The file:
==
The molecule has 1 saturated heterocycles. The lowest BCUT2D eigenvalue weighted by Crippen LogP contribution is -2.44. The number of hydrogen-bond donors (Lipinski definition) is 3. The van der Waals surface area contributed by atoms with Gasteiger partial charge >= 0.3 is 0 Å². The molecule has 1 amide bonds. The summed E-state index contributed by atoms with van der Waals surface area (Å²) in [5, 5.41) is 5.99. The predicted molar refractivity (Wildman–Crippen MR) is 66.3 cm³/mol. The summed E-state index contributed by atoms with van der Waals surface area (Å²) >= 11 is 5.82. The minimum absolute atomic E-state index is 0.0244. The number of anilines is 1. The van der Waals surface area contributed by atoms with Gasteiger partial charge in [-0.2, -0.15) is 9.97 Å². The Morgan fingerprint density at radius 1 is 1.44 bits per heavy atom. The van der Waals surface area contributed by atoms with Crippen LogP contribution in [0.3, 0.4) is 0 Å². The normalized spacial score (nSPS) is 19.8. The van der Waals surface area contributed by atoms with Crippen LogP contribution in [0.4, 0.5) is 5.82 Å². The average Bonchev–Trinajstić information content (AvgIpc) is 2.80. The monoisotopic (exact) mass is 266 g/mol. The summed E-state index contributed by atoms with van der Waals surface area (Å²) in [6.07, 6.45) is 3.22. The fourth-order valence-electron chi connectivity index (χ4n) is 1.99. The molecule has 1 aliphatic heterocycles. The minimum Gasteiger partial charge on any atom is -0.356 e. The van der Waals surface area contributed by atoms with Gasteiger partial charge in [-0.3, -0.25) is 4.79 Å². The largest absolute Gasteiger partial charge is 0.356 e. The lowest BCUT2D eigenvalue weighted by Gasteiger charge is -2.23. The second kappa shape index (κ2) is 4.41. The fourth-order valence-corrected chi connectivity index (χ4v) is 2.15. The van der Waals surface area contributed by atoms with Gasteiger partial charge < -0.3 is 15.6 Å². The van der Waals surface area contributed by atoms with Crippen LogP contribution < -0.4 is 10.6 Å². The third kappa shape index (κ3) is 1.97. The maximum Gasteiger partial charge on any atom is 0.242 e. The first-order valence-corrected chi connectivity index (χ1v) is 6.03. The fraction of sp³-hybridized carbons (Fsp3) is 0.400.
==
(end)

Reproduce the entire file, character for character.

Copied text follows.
The molecule has 1 saturated heterocycles. The lowest BCUT2D eigenvalue weighted by Crippen LogP contribution is -2.44. The number of hydrogen-bond donors (Lipinski definition) is 3. The van der Waals surface area contributed by atoms with Gasteiger partial charge >= 0.3 is 0 Å². The molecule has 1 amide bonds. The summed E-state index contributed by atoms with van der Waals surface area (Å²) in [5, 5.41) is 5.99. The predicted molar refractivity (Wildman–Crippen MR) is 66.3 cm³/mol. The summed E-state index contributed by atoms with van der Waals surface area (Å²) >= 11 is 5.82. The minimum absolute atomic E-state index is 0.0244. The number of anilines is 1. The van der Waals surface area contributed by atoms with Gasteiger partial charge in [-0.2, -0.15) is 9.97 Å². The Morgan fingerprint density at radius 1 is 1.44 bits per heavy atom. The van der Waals surface area contributed by atoms with Crippen LogP contribution in [0.3, 0.4) is 0 Å². The normalized spacial score (nSPS) is 19.8. The van der Waals surface area contributed by atoms with Crippen LogP contribution in [0.4, 0.5) is 5.82 Å². The average Bonchev–Trinajstić information content (AvgIpc) is 2.80. The monoisotopic (exact) mass is 266 g/mol. The summed E-state index contributed by atoms with van der Waals surface area (Å²) in [6.07, 6.45) is 3.22. The fourth-order valence-electron chi connectivity index (χ4n) is 1.99. The molecule has 1 aliphatic heterocycles. The minimum Gasteiger partial charge on any atom is -0.356 e. The van der Waals surface area contributed by atoms with Gasteiger partial charge in [-0.3, -0.25) is 4.79 Å². The largest absolute Gasteiger partial charge is 0.356 e. The lowest BCUT2D eigenvalue weighted by Gasteiger charge is -2.23. The second kappa shape index (κ2) is 4.41. The fourth-order valence-corrected chi connectivity index (χ4v) is 2.15. The van der Waals surface area contributed by atoms with Gasteiger partial charge < -0.3 is 15.6 Å². The van der Waals surface area contributed by atoms with Crippen LogP contribution < -0.4 is 10.6 Å². The third kappa shape index (κ3) is 1.97. The maximum Gasteiger partial charge on any atom is 0.242 e. The first-order valence-corrected chi connectivity index (χ1v) is 6.03. The fraction of sp³-hybridized carbons (Fsp3) is 0.400.